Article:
SYKESVILLE — Integrace Fairhaven resident Carolyn Freitag, formerly of Eldersburg, worked diligently on a rug with a floral design during the Sykesville continuing care residential retirement community’s workshop on Rya rug making Thursday.
Rya rug making is an ancient craft which dates back to the days of the Vikings.
“I was first in line to sign up,” Freitag said. “I’m a weaver, spinner and knitter and working with fiber always attracts me. It’s a little bit of work to make the knots, but it’s fun.”
According to grant coordinator Laura Gillen, the workshops are part of Fairhaven’s Cultivating Creativity program, which is supported by a $21,500 grant awarded to Fairhaven in 2016 by Aroha Philanthropies through its national Seeding Vitality Arts initiative.
Gillen said Seeding Vitality Arts programs inspire and enable older adults to learn, make and share the arts in ways that are novel, complex and socially engaging. All programs are led by professional teaching artists.
“Creativity brings joy, connection, improved health and well-being and a renewed sense of purpose to older adults,” Gillen explained. “It’s a very social environment and students share techniques in the classes. They learn how to take an abstract design and adapt it, gaining confidence in their ability to develop a visual idea from inspiration through implementation to completion.”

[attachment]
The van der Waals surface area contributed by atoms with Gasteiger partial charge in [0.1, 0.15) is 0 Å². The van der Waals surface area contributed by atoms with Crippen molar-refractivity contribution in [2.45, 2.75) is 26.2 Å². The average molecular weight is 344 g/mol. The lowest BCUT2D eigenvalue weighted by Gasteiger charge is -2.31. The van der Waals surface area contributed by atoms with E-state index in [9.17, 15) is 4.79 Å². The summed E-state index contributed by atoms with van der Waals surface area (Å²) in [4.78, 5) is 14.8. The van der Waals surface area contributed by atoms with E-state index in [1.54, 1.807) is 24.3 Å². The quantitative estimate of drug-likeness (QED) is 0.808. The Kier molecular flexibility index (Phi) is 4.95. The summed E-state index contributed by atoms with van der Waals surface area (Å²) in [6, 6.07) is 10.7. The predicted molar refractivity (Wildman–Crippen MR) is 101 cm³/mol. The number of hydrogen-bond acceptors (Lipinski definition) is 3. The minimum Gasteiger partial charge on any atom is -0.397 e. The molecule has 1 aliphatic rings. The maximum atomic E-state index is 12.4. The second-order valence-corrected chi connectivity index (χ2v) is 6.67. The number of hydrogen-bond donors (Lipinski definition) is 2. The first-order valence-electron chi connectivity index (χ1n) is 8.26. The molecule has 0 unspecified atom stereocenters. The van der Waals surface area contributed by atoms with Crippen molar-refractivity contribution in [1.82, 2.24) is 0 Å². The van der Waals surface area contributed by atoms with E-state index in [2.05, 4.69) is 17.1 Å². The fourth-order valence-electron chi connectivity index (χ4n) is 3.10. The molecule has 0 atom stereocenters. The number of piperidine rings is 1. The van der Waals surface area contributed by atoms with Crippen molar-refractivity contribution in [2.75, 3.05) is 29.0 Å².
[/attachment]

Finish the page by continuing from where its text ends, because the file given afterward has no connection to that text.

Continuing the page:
Artist Melinda Byrd, of Woodbine, said students weave into heavy woven backing which has gaps in the weave to make knotting easy. Some students graph their designs and others draw them on the backing.
Students also use math to calculate how much yarn they need for their designs. Each knot is connected to the following knot by a loop which is later cut to form the pile of the rug. The rugs, which can be floor worthy, are mostly hung on walls as art.
“It’s like painting with a needle,” Byrd said. “Your yarn is like the paint on a palette and you pick the colors according to how to want to form the design.”
Byrd said her grandparents imported the supplies to make Rya rugs in the United States and she “grew up making rugs.”
“The skill, materials and fine craftsmanship were prized in Nordic countries,” Byrd explained. “The art died because latch hook was invented and it was a less expensive craft.”
Byrd said she loves teaching the class to Fairhaven residents.
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“I’m happy to find a very enthusiastic audience here,” Byrd said. “They were willing to take on a new challenge.”
Resident Ellen Wiser, formerly of Mount Airy, crafted a rug composed of squares and circles in autumn colors.
“It’s both fun and a challenge,” Wiser said. “The fun was seeing how it evolved, and the challenge was that I had never done anything like this before and I had to learn how to knot. I’m glad I did it.”
If you go
What: Rya rug making demonstration
When: 5 p.m. Monday, Nov. 6
Where: Integrace Fairhaven’s Beasman Lounge, 7200 3rd Ave., Sykesville
Cost: Free and open to public